Theo Fleury quips to the young boys holding mini-sticks that their floors at home must have taken quite a scuffing.
Fleury, despite his propensity for swearing up a storm and losing his cool, has a talent for interacting with and disarming people coming from all walks of life.
He is patient, jovial and even charming with the long line of people at a Charlottetown hotel that snake towards this former NHL star with the well-known story of abuse. Even one man clutching what seems an unreasonable pile of hockey memorabilia to be signed piece by piece doesn’t dampen Fleury’s pleasant demeanor.
He continues to smile as one after another from the audience squeeze in close to him for a photograph, hands him a book to be signed or reaches over the table for a firm handshake. He doesn’t rush anyone along. He seems to take it all in stride.
Fleury has been a much-sought after celebrity ever since his best-selling tell-all book called Playing With Fire hit the shelves in 2009 detailing the sexual abuse he endured by his former coach Graham James and the subsequent self-inflicted abuse of alcohol, drugs and gambling.
The successful book has led to several spinoff projects including an edgy, plenty-of-warts-and-all HBO documentary, an acclaimed stage version of the book, and speaking engagements.
In Charlottetown, Fleury was giving his latest of more than 400 talks that have been delivered since his book made him a popular speaker to diverse audiences ranging from students to mental health groups.
Being Metis, Fleury has a natural affinity towards the Aboriginal people and thus has visited roughly 40 Native reserves to speak.
The busy schedule combined with hearing horror story upon horror story has taken an emotional toll on Fleury, says Carey Fraser, president of Fleury 14 Enterprise Inc. and the man’s personal handler.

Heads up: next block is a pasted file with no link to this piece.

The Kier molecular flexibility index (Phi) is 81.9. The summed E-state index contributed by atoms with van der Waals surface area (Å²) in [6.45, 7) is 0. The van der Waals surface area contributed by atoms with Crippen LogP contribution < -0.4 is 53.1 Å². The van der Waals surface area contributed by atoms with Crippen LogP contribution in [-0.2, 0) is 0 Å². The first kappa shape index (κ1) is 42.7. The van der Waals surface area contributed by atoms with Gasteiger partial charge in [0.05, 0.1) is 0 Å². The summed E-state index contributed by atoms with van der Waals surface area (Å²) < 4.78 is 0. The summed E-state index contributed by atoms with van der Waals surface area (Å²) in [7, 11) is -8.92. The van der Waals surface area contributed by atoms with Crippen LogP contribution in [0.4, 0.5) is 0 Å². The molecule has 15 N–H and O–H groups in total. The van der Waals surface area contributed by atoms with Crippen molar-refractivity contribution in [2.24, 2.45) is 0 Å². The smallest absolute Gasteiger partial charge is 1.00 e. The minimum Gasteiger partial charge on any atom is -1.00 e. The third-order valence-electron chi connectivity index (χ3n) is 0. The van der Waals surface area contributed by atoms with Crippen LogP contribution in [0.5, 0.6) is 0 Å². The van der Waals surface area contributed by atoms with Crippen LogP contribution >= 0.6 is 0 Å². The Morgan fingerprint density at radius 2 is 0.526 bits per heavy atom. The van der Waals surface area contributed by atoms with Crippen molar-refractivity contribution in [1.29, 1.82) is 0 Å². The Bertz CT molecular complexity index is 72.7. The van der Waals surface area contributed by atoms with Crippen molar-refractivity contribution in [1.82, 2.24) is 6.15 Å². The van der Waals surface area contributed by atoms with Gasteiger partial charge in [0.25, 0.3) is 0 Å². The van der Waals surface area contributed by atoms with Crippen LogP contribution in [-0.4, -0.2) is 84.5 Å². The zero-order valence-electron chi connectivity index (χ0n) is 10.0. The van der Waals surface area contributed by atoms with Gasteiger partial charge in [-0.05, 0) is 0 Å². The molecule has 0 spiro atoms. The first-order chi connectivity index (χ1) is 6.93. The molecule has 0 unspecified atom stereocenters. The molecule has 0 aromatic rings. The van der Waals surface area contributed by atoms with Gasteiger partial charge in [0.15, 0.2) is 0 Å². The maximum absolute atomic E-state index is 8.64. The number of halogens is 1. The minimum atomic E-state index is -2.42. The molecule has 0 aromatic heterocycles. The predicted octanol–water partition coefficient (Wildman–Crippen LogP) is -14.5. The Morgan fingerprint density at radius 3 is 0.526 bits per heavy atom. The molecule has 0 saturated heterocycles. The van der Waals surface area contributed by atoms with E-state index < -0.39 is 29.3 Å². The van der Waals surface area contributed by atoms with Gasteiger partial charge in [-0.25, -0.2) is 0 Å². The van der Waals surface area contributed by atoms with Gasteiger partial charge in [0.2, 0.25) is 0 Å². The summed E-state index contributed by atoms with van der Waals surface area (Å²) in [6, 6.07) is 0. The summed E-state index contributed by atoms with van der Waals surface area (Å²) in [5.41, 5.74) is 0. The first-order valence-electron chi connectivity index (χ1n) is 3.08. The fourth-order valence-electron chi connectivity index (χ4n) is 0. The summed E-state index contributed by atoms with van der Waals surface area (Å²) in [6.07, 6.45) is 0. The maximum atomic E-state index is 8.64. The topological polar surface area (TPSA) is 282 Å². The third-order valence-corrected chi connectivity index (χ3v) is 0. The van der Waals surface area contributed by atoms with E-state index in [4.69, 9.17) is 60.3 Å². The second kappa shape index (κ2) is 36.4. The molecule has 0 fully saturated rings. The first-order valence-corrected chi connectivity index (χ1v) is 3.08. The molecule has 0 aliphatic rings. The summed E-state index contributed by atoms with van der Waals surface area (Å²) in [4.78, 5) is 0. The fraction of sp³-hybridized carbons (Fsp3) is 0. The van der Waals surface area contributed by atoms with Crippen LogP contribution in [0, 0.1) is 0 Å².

“It’s hard to hear everybody’s stories,’’ said Fraser. “It can create sleepless nights.’’
Fleury has been overwhelmed by the large number of speaking engagements he has with people flocking to hear his thoughts on and his experiences of sexual abuse.
“When I started writing this book, I had no idea that this would happen,’’ he said.
“But you know it’s amazing when you’re willing to get honest and share your story. I think Canadians, we pride ourselves on hard work and honesty and all that stuff and I really think that that is what people connected with in the book.’’
People are regularly turning to Fleury to reveal for the first time their own story of being a victim of sexual abuse. He says most commonly they want to know how to start to deal with their dark past.
Fleury makes clear, though, that he is not a therapist or a counselor. He is an advocate trying to raise awareness about sexual abuse, which he terms the biggest epidemic on the planet.
He lashes out the media for the way his story has been covered, suggesting senationalism wins out over simply presenting a helpful message.
“We get nothing but positive feedback except from the media because the media for some reason looks at sex abuse as a money-maker: let’s revictimize the victims and let's sell a whole bunch of newspapers,’’ he said slipping into one of a couple of somewhat angry rants during a 20-minute interview with The Guardian.
He also let loose on politicians who like to boast that Canadians live in the safest country in the world.
“Well you’re full of s***,’’ he said.
“There’s eight million victims (of sexual abuse) in this country and you’re saying that and you want me to vote for you? It ain’t going to happen. I don’t understand why we’re not taking this seriously.’’
Still, Fleury says there are many people doing amazing work around sexual abuse.
He would, however, like to see much more collaboration. Without tipping his hat, he says something is in the works to bring great profile to the problem.
“We have a plan and you will hear about it and it’s going to be big and it will be in your face, so to speak, just like me,’’ he said. “A big movement: a big movement for change.’’
Fleury also plans to put together another book over the next two years dealing with what he calls “post-traumatic growth.’’
He no longer views himself as a victim or even as a survivor today. He believes he has emerged from his dark past victorious.
“I’m a victor, I’m a victor, I’m a victor,’’ he said.
“It’s taken a long time but I’m truly a victor over this. I just feel so blessed that people come out like this and listen and are inspired and when they leave they make changes in their lives.’’